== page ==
- The Washington Times - Friday, October 26, 2001

PESHAWAR, Pakistan An assembly of Afghan tribal leaders, clerics and former fighters against the Soviet Union yesterday rejected a plan to have the exiled king lead an interim post-Taliban government.
No one at the two-day convention spoke ill of former King Mohammed Zahir Shah by name, but the message was clear.
"This conference was for the people of Afghanistan, not the king," said Haji Hayatullah, an organizer of the event, which drew more than 1,000 fierce-looking men with weathered faces and long beards. Virtually all were veterans of the 1980s battle against occupying Soviet troops.
"This conference is louder than the king," Mr. Hayatullah said.
When the conference opened on Wednesday, the king was nominated as head of state of a proposed interim Afghan government. By the time the conference ended yesterday, a final statement simply urged the former monarch to play "an effective role" in building a new Afghanistan.
In the weeks since the Sept. 11 attacks on the United States, an international consensus has formed around the frail Mr. Zahir Shah, 87, as a transitional or even ceremonial leader should U.S. air strikes help topple the Taliban and their harsh brand of Islam.
The ex-king boycotted the Peshawar conference by declining to send an envoy either day.
A separate conference in Turkey, this one to be attended by the king's representatives, is slated to begin next week.
Pakistan, the key U.S. ally in its air war against the Taliban, has an interest in seeing a centrist coalition in which tribal Pashtuns from southern Afghanistan control any future government.
Yesterday, the Saudi Arabian foreign minister, Prince Saud Faisal, met with Pakistani President Pervez Musharraf in Islamabad on the future of Afghanistan.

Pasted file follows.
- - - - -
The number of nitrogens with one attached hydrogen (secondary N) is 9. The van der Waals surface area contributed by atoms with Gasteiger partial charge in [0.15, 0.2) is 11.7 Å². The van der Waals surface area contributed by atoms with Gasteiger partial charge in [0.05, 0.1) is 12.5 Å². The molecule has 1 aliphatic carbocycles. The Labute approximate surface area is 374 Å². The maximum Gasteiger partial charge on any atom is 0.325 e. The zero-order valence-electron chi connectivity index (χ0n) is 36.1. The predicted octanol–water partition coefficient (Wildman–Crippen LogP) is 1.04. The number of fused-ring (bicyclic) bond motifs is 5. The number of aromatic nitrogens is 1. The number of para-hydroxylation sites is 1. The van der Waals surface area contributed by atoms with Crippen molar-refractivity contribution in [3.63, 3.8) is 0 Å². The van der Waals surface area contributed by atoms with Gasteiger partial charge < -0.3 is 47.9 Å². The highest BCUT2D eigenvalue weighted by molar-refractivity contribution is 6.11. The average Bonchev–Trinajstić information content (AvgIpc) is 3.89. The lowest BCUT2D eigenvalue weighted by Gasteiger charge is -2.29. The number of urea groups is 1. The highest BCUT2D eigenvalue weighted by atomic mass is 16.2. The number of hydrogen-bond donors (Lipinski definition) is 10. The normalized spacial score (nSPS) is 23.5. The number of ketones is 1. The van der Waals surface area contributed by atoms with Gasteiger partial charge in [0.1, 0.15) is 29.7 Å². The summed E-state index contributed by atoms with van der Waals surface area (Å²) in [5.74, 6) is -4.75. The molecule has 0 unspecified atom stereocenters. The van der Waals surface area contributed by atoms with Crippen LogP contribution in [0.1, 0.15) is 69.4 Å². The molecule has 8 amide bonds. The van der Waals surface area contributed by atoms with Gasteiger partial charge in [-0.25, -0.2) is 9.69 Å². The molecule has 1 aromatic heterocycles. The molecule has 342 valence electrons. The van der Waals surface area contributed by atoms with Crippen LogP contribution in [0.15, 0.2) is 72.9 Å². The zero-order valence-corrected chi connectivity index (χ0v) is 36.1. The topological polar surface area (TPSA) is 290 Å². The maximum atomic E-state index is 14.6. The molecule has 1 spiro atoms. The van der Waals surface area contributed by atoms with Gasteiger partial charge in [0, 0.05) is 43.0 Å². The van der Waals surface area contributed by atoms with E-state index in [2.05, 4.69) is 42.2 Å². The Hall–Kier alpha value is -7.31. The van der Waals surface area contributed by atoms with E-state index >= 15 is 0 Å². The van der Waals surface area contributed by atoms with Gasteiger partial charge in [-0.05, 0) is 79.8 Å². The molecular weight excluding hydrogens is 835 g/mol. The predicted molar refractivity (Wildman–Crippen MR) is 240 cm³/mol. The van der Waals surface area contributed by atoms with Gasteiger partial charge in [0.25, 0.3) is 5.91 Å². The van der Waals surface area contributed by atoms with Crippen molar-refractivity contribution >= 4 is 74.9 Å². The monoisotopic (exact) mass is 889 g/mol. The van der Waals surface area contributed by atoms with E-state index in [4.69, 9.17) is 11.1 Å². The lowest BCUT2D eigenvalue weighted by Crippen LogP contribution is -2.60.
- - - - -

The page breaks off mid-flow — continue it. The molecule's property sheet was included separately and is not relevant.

"Solidarity with Pakistan is the duty of every Muslim, particularly at this time," the prince said after the meeting.
Turkey's president, Ahmet Necdet Sezer, also came to Pakistan yesterday to show his support.
The opposition Northern Alliance, composed mainly of ethnic Tajiks and Uzbeks, is mistrusted in Islamabad, partly because of its members' ill-fated rule in the early 1990s that plunged Afghanistan into civil war.
Mistrust of the former king, a Pashtun, stemmed from the years he spent at his luxury villa outside Rome without ever condemning the Soviet invasion. In the minds of some, he remains associated with Soviet-style communism.
"We can't tolerate any communist government in Afghanistan ever again," said Molvi Ubaidullah, who represented Afghans exiled in the southern Pakistan border city of Quetta.
The United States also has indicated support for the ex-king in a transitional role.
Shortly before the air strikes began Oct. 7, senior State Department official Richard Haass visited the ex-king in Rome, where he has lived since being exiled in a 1973 coup.
An end to Taliban rule would mark a victory for the United States, which is targeting the Taliban for giving shelter to Osama bin Laden, the chief suspect in the suicide attacks on New York and Washington.
Yesterday, the Taliban continued to trade blows with Washington in a propaganda war by denying Pentagon charges it had poisoned bags of food dropped from American planes.
"No one could be so callous," Taliban spokesman Mullah Ameer Khan Mutaqi said in a dispatch by the Pakistan-based Afghan Islamic Press.
"This is state propaganda and it proves that America has lost its nerve," Mullah Mutaqi said.
U.S. jets yesterday continued pounding Taliban positions north of Kabul. Driving the Taliban away from positions around the nearby airport would enable the alliance to fly in troops, ammunition and supplies for an attack on Kabul, about 30 miles away.
The Taliban also said a fierce battle was raging against Northern Alliance forces near the strategic northern city of Mazar-e-Sharif. The report could not be confirmed independently, and alliance officials lately have complained that U.S. air strikes on front-line Taliban positions have been lacking. The Northern Alliance wants to capture the city before the Afghan winter sets in. That would open alliance supply lines from the north and cut off the Taliban's supply routes to Kabul and Heart.
Opposition officials said that a Taliban commander was killed in the recent fighting around Mazar-e-Sharif and 180 prisoners taken, but that could not be independently confirmed.
The Taliban also called for the Organization of the Islamic Conference to send a delegation to Afghanistan to see a mosque, hospital and residential neighborhoods destroyed by U.S. bombs.
The Taliban also said that a bus had been hit in Kandahar, killing 10.

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